CCW Weekend: Is Online Concealed Carry Training Such A Bad Thing?

Guns and Gear | Contributor

By Sam Hoober, Alien Gear Holsters

There’s a certain amount of debate over whether online concealed carry training should be acceptable for getting a carry license. Some states won’t accept it at all, as some jurisdictions mandate classroom instruction for getting a concealed carry permit.

After all, a person would ideally have a grasp of gun safety as well as the relevant firearm and self-defense statutes of their state prior to putting a gun in a concealed carry holster and going armed for their own protection. Whether a license should be required is a discussion for another time; while the Second Amendment doesn’t mention it, most states still require one. The permit system, for good or ill, remains the law of the land in those states that haven’t adopted constitutional carry.

With the rise of the internet (a series of tubes invented by Gore Verbinski or something like that) has arisen online concealed carry training. Obviously, range instruction still needs to take place under the supervision of a qualified instructor, as gun safety is of paramount importance.

Some insist that it should never be sufficient for licensure. Others maintain that online instruction is or should be perfectly acceptable for the classroom portion of instruction.

The issue isn’t exactly simple.

On one hand, a modern truth about education of any sort, at least when it comes to general knowledge and theory, is that online instruction is a very viable alternative to the traditional classroom. Provided good course materials, people are able to absorb the same knowledge gained in a typical classroom in a vastly more convenient and modern way.

It’s happening right now at every level of actual schooling. Primary, secondary, undergraduate, graduate and doctoral students are taking courses online and in subjects vastly more complicated than a CCW course. While certainly not completely remedial, let’s be honest here – learning state gun laws and basic firearm theory is not exactly calculus.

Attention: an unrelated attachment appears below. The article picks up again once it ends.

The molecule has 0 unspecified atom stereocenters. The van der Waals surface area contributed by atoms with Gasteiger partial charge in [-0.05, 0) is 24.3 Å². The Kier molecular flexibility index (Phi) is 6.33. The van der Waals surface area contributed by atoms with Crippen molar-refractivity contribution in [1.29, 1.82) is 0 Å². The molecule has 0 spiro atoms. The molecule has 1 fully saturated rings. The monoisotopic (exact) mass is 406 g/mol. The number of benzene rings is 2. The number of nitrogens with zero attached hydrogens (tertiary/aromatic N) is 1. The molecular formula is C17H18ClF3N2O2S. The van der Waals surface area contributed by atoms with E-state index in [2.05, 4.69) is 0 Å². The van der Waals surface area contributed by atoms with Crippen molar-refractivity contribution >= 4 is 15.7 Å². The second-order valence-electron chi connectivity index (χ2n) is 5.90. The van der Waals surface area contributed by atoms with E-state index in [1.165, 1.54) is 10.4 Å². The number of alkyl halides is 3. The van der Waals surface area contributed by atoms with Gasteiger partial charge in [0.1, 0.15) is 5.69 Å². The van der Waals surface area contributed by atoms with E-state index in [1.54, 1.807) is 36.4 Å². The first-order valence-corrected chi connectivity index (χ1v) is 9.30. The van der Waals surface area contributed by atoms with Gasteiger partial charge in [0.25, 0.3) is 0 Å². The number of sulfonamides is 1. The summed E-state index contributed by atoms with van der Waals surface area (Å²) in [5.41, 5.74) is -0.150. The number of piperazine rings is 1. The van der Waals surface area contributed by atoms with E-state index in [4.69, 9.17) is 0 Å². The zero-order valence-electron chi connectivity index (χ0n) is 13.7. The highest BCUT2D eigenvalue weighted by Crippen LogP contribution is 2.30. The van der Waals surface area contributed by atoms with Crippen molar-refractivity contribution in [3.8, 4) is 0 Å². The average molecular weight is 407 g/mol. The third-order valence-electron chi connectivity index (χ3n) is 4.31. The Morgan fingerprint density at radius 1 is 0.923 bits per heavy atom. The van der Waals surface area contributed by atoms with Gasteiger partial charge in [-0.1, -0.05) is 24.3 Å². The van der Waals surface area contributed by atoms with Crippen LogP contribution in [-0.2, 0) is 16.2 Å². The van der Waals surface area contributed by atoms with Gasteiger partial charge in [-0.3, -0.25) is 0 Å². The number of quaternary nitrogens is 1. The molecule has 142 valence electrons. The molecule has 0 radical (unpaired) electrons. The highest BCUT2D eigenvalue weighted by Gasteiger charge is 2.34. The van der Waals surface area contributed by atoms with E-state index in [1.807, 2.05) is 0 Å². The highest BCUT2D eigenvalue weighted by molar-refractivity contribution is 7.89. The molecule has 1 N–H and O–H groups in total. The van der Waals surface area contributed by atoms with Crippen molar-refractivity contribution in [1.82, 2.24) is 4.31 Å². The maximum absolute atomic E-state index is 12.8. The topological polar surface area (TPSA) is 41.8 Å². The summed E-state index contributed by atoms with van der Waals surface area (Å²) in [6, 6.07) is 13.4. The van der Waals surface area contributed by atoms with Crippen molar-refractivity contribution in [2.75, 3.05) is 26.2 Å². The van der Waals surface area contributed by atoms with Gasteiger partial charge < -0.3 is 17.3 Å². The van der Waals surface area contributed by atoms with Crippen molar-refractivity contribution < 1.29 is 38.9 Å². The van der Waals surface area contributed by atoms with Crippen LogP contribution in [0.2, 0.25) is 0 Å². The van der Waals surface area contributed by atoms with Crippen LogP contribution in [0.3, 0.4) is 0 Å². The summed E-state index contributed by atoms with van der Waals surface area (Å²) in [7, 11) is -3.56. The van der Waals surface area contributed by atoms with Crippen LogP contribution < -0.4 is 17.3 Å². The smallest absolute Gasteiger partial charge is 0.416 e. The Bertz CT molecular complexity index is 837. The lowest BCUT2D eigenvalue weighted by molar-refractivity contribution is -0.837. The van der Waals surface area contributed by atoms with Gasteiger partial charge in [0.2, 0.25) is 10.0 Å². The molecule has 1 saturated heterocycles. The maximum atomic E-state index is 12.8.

Furthermore, a lot of knowledge can now be gained free! Khan Academy and many, many other sites offer courses in all sorts of subjects. There are people that now enjoy near six-figure salaries having learned to code online without stepping foot on a college campus.

It should also be mentioned that while only three states currently accept online courses for concealed carry training, more than 40 accept online instruction for hunter’s safety, though a range day is still usually required. So out of the two most common firearm licenses that a person can get, it’s become acceptable for one of them in most states.

On the other hand, corners cannot be cut when it comes to the subject matter. Without a standardized curriculum, it’s hard to gauge which courses are up to snuff and which aren’t. Plenty are; sites such as Concealed Carry Ed take pains to put together comprehensive course materials that cover all the relevant points. Others don’t, and it’s hard to tell them apart at face value.

So, while it’s undeniable that a person can learn the relevant classroom knowledge through online concealed carry training, it’s also true that it’s hard to separate the worthy courses from the unworthy, unless a person does their homework about the organization offering the course prior to taking it. Range days, of course, must-needs be done in-person, under the supervision of a qualified instructor.

If you have any experience with online training sound-off below.

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Sam Hoober is Contributing Editor for, a subsidiary of Hayden, ID, based Tedder Industries, where he writes about gun accessories, gun safety, open and concealed carry tips. Click here to visit

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